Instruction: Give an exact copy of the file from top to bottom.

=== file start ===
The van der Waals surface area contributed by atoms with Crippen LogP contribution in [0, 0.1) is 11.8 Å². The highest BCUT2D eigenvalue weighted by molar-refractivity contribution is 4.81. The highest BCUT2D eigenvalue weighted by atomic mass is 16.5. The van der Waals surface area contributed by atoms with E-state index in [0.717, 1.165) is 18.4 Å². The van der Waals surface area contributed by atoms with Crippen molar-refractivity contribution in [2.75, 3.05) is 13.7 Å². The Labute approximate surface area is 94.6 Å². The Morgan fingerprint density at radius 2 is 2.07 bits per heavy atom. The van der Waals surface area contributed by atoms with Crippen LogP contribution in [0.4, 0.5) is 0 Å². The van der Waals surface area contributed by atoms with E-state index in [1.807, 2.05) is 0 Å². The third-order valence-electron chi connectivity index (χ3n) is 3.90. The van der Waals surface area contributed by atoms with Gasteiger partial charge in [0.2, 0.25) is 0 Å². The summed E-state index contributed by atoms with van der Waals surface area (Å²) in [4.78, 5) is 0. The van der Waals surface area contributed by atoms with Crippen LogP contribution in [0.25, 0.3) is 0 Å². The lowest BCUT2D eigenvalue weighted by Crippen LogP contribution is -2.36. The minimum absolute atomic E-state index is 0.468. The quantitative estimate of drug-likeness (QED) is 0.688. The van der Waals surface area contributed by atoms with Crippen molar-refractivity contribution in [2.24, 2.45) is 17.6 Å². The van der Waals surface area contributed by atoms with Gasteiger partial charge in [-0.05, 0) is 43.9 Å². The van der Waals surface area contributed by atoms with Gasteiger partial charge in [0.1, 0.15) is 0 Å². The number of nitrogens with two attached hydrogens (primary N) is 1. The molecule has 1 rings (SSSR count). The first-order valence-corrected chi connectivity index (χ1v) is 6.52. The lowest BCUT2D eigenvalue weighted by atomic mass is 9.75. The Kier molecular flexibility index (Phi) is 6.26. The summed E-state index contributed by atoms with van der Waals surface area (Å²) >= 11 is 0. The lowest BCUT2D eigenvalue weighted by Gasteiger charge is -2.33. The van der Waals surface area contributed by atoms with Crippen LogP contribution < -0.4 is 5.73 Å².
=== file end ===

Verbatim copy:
The van der Waals surface area contributed by atoms with Crippen LogP contribution in [0, 0.1) is 11.8 Å². The highest BCUT2D eigenvalue weighted by molar-refractivity contribution is 4.81. The highest BCUT2D eigenvalue weighted by atomic mass is 16.5. The van der Waals surface area contributed by atoms with E-state index in [0.717, 1.165) is 18.4 Å². The van der Waals surface area contributed by atoms with Crippen molar-refractivity contribution in [2.75, 3.05) is 13.7 Å². The Labute approximate surface area is 94.6 Å². The Morgan fingerprint density at radius 2 is 2.07 bits per heavy atom. The van der Waals surface area contributed by atoms with Crippen LogP contribution in [0.4, 0.5) is 0 Å². The van der Waals surface area contributed by atoms with E-state index in [1.807, 2.05) is 0 Å². The third-order valence-electron chi connectivity index (χ3n) is 3.90. The van der Waals surface area contributed by atoms with Gasteiger partial charge in [0.2, 0.25) is 0 Å². The summed E-state index contributed by atoms with van der Waals surface area (Å²) in [4.78, 5) is 0. The van der Waals surface area contributed by atoms with Crippen LogP contribution in [0.25, 0.3) is 0 Å². The lowest BCUT2D eigenvalue weighted by Crippen LogP contribution is -2.36. The minimum absolute atomic E-state index is 0.468. The quantitative estimate of drug-likeness (QED) is 0.688. The van der Waals surface area contributed by atoms with Crippen molar-refractivity contribution in [2.24, 2.45) is 17.6 Å². The van der Waals surface area contributed by atoms with Gasteiger partial charge in [-0.05, 0) is 43.9 Å². The van der Waals surface area contributed by atoms with Gasteiger partial charge in [0.1, 0.15) is 0 Å². The number of nitrogens with two attached hydrogens (primary N) is 1. The molecule has 1 rings (SSSR count). The first-order valence-corrected chi connectivity index (χ1v) is 6.52. The lowest BCUT2D eigenvalue weighted by atomic mass is 9.75. The Kier molecular flexibility index (Phi) is 6.26. The summed E-state index contributed by atoms with van der Waals surface area (Å²) >= 11 is 0. The lowest BCUT2D eigenvalue weighted by Gasteiger charge is -2.33. The van der Waals surface area contributed by atoms with Crippen LogP contribution < -0.4 is 5.73 Å².